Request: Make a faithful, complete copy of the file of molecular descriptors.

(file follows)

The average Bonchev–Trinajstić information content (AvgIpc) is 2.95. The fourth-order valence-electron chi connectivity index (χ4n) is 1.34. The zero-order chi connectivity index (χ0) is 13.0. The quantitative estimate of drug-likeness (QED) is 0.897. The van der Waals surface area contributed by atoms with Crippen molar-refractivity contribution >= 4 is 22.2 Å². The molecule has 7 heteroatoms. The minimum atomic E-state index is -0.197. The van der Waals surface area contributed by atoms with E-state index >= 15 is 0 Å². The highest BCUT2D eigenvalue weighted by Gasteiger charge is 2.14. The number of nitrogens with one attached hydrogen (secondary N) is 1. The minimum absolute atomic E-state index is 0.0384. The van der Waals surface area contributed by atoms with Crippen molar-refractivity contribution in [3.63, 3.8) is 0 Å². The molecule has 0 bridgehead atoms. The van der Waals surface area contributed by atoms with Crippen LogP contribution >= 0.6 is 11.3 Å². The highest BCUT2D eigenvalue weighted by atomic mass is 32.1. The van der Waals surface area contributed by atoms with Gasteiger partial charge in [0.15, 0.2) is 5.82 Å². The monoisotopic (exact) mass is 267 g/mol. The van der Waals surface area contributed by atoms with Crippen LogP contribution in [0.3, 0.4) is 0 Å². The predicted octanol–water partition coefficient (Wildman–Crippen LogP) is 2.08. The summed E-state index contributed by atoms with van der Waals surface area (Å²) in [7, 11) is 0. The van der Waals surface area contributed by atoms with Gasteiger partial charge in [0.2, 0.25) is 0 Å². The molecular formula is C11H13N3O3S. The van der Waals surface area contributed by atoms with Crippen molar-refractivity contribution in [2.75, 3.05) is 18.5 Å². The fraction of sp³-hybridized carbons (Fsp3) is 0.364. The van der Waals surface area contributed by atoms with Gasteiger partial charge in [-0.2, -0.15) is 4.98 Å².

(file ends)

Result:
The average Bonchev–Trinajstić information content (AvgIpc) is 2.95. The fourth-order valence-electron chi connectivity index (χ4n) is 1.34. The zero-order chi connectivity index (χ0) is 13.0. The quantitative estimate of drug-likeness (QED) is 0.897. The van der Waals surface area contributed by atoms with Crippen molar-refractivity contribution >= 4 is 22.2 Å². The molecule has 7 heteroatoms. The minimum atomic E-state index is -0.197. The van der Waals surface area contributed by atoms with E-state index >= 15 is 0 Å². The highest BCUT2D eigenvalue weighted by Gasteiger charge is 2.14. The number of nitrogens with one attached hydrogen (secondary N) is 1. The minimum absolute atomic E-state index is 0.0384. The van der Waals surface area contributed by atoms with Crippen molar-refractivity contribution in [3.63, 3.8) is 0 Å². The molecule has 0 bridgehead atoms. The van der Waals surface area contributed by atoms with Crippen LogP contribution >= 0.6 is 11.3 Å². The highest BCUT2D eigenvalue weighted by atomic mass is 32.1. The van der Waals surface area contributed by atoms with Gasteiger partial charge in [0.15, 0.2) is 5.82 Å². The monoisotopic (exact) mass is 267 g/mol. The van der Waals surface area contributed by atoms with Crippen LogP contribution in [0.3, 0.4) is 0 Å². The predicted octanol–water partition coefficient (Wildman–Crippen LogP) is 2.08. The summed E-state index contributed by atoms with van der Waals surface area (Å²) in [7, 11) is 0. The van der Waals surface area contributed by atoms with Gasteiger partial charge in [0.2, 0.25) is 0 Å². The molecular formula is C11H13N3O3S. The van der Waals surface area contributed by atoms with Crippen molar-refractivity contribution in [2.75, 3.05) is 18.5 Å². The fraction of sp³-hybridized carbons (Fsp3) is 0.364. The van der Waals surface area contributed by atoms with Gasteiger partial charge in [-0.2, -0.15) is 4.98 Å².